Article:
Joys of the Great British Weather
Rain, rain go away… Actually, you can stay! Spring may seem like a distant dream, but dismal weather doesn’t have to be all doom and gloom, says Nilima Marshall.
‘If Winter comes, can spring be far behind?’ the romantic poet Shelley mused in his Ode To The West Wind. Not this year, it seems!
The winter came – and overstayed its welcome, and any sign of spring seems to be obliterated by endless rain, hail, sleet, frost and even snow. The unwelcome guest shows no inclination of leaving just yet, either.
The Great British Weather, eh? We’ve just had the coldest March in 40 years, the fourth coldest since UK records began in 1910, with average temperatures of 2.5C.
The weather’s been taunting us with its unpredictability, too – on March 11 it plummeted to -12.9C in Aberdeenshire, while on March 5 the mercury shot up to 17.5C in parts of west Wales.
It’s impossible to know what to wear in the mornings, and the winds have wreaked havoc with my favourite polka dot umbrella, which now sits mournfully under the stairs waiting to be discarded.
Yep, it’s dismal, and just about everybody is fed up.
I spent Easter Sunday wrapped up in two jumpers, several layers of leg warmers with the central heating on full blast – I’m dreading the heating bill.
As I gaze into the garden, disenchanted at the alliums that have failed to sprout and daffodils that have died a premature death, I think I have to agree with TS Eliot’s words in The Wasteland – ‘April is the cruellest month!’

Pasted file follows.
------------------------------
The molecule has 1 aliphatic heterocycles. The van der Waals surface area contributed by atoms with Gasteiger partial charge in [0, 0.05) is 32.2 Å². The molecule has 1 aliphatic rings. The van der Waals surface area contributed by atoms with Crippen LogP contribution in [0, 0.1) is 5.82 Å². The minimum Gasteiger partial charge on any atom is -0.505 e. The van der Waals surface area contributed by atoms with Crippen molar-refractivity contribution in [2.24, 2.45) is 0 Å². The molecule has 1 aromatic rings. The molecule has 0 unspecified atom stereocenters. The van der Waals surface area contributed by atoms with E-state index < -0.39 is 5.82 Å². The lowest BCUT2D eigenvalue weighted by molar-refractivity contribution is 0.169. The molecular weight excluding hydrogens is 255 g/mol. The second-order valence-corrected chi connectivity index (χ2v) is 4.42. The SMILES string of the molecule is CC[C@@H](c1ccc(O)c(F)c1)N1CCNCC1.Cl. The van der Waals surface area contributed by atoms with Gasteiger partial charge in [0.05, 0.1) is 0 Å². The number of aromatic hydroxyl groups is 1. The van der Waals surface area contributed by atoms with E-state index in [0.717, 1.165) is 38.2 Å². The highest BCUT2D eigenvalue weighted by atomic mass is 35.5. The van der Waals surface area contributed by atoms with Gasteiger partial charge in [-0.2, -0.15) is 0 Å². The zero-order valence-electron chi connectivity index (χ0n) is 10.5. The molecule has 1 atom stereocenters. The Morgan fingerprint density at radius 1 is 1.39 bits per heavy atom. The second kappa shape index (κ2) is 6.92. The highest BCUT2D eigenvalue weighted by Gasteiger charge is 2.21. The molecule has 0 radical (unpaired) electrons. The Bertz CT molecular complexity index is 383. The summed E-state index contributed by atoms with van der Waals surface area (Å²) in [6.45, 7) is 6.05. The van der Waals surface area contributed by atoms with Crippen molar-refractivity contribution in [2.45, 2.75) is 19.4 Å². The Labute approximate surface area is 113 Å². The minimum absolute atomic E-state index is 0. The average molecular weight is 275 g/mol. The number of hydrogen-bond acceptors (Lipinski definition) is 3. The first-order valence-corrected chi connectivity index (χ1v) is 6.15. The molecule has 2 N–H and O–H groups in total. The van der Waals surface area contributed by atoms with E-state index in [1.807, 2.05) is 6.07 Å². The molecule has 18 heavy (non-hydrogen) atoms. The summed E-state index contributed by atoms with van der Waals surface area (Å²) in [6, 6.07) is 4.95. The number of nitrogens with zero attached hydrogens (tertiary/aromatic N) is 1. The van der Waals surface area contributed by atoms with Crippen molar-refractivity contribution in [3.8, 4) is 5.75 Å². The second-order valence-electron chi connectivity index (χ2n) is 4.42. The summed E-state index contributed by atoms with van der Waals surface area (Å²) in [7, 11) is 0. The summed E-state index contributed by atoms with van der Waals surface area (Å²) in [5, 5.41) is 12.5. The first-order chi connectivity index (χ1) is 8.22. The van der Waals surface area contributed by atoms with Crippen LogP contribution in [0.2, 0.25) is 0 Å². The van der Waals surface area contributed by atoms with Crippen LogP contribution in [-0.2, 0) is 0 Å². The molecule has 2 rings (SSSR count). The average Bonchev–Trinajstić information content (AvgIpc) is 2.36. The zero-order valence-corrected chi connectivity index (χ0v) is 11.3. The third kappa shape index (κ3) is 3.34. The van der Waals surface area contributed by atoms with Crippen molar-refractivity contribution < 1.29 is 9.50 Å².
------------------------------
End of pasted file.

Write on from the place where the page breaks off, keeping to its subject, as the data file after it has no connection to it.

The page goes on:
When the lupins looked like they would meet the same fate as the daffodils, my husband and I decided it was time to take action, and transferred our favourite foliage into pots. They now inhabit the garage at night and are moved into the garden every morning for a bit of sunlight (if we get any).
British weather’s always been fickle, but now it’s fluctuating from one extreme to the other it’s becoming increasingly hard to second guess – or make sense of. Just days after last year’s hosepipe ban warnings were issued, I was wading through giant puddles on the back lawn.
Cursing the cold and the rain has become not just a daily ritual, but an hourly one. It’s hard not to moan but, if you do it all the time, moaning becomes almost as bad as the dismal weather!
So last week I decided to beat Mother Nature at her own game. Enough is enough, I thought, dragging myself from the comforts of my duvet to tread the snow-covered path to the gym (yes – booted, coated, gloved and scarved).